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With two minutes left in the epic battle, Sherk put an exclamation point on his performance. He scooped up Florian, staggered momentarily, then slammed him to the mat, bouncing Ken-Flo's head off the canvas.
The judges awarded Sherk a unanimous decision. UFC president Dana White fastened the title belt around Sherk's waist. During his post-fight interview, Sherk told the adoring crowd: "It was just a bloody war."
Just two weeks after winning the UFC lightweight title, Sherk underwent surgery on his torn shoulder. A doctor inserted three bolts into his upper arm. They'll stay there for six years.
Now Sherk is focusing on the next fight. On July 7, he's slated to defend his title against Hermes Franca at UFC 73: Stacked in Las Vegas. A veteran Brazilian jujitsu specialist and powerful striker with a freewheeling style, Franca owns an impressive 18-5 record. "He throws weird, crazy, looping shots," De Santis says. "These shots don't even necessarily look like they would hurt, but they rock people."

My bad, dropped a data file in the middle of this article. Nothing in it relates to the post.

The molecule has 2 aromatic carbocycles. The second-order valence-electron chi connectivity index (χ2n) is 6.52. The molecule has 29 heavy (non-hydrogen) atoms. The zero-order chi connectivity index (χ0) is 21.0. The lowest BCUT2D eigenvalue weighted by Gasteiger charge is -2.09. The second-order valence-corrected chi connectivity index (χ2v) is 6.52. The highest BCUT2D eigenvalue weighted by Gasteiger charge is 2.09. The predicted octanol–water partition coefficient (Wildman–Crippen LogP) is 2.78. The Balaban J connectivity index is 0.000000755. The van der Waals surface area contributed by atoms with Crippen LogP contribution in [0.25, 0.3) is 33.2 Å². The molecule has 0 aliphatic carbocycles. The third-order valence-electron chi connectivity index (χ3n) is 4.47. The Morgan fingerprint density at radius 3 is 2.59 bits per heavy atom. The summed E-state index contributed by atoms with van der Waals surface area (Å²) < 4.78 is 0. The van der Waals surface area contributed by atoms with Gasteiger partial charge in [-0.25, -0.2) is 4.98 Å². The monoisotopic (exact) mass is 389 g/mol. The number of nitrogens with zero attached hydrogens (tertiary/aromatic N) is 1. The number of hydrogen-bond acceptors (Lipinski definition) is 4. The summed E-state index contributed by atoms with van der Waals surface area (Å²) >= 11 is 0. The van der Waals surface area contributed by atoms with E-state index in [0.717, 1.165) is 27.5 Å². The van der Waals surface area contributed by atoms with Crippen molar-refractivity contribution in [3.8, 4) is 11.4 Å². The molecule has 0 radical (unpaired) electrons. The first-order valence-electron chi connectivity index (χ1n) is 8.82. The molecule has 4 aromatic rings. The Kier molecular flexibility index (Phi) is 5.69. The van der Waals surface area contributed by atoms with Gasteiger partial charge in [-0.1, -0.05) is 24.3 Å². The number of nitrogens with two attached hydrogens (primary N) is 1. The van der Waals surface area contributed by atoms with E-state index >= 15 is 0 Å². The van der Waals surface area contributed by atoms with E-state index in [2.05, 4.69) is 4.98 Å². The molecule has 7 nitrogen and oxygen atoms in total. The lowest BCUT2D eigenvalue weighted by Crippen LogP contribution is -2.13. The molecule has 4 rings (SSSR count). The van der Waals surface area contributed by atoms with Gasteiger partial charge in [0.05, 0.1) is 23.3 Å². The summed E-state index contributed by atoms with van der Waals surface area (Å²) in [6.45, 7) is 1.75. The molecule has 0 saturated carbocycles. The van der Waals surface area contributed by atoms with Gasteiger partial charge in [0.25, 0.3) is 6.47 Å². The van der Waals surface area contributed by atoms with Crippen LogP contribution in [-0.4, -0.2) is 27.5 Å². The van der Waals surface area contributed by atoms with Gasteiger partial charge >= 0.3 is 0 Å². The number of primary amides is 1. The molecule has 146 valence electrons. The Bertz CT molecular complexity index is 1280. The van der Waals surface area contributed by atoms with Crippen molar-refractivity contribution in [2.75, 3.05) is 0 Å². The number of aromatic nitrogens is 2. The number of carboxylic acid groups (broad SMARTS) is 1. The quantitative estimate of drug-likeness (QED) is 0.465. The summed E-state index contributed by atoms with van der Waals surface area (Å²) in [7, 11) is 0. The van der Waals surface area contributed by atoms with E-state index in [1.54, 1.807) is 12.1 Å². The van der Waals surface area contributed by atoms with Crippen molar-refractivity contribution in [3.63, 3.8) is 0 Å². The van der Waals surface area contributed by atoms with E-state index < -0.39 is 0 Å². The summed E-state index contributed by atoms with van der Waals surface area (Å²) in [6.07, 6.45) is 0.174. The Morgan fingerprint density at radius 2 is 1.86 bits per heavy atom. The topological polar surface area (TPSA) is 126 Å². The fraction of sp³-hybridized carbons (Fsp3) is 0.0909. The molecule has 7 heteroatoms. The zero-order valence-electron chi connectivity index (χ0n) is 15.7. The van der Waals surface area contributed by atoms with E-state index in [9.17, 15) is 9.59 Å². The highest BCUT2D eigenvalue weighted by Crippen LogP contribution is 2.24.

On a recent Tuesday morning at the Minnesota Martial Arts Academy, Sherk spars for the first time in nearly six months. He's 11 weeks out from the fight and ramping into full training mode. Over the next 10 days, he'll shed 25 pounds, a trial run for the July weigh-in. The goal is to get his body acclimated to 155 pounds. "You've got to get used to it so your body's not going to go into shock," Sherk explains.
The first 20 pounds he'll shed through dieting and hard work. The final five he'll sweat off in the sauna. After the July weigh-in, he'll have 30 hours to rebuild his strength. By the time the bout begins, he'll be back up to 175 pounds.
Today's sparring session is mostly about getting comfortable back on the mat. Sherk dons boxing gloves and trades combinations with Nate Homme, a veteran fighter with a 16-1 record.
Jab, jab, double leg. Jab, overhand right, double leg. Clinch, jab, jab, double leg.
At the end of the nearly hour-long session, Sherk is sprawled on his back, bathed in sweat. His elbow popped out of joint and is throbbing with pain. The injured shoulder is constantly on his mind. "I've never had to be conservative because I've never been hurt before," Sherk says. "I kind of thought I was invincible."
Not that he's complaining. At 33, Sherk figures he's got at least four more years of peak fighting form.
"I'm still in my prime," he says. "I'm faster than I've ever been. I'm more explosive than I've ever been. I'm just as strong as I was 10 years ago."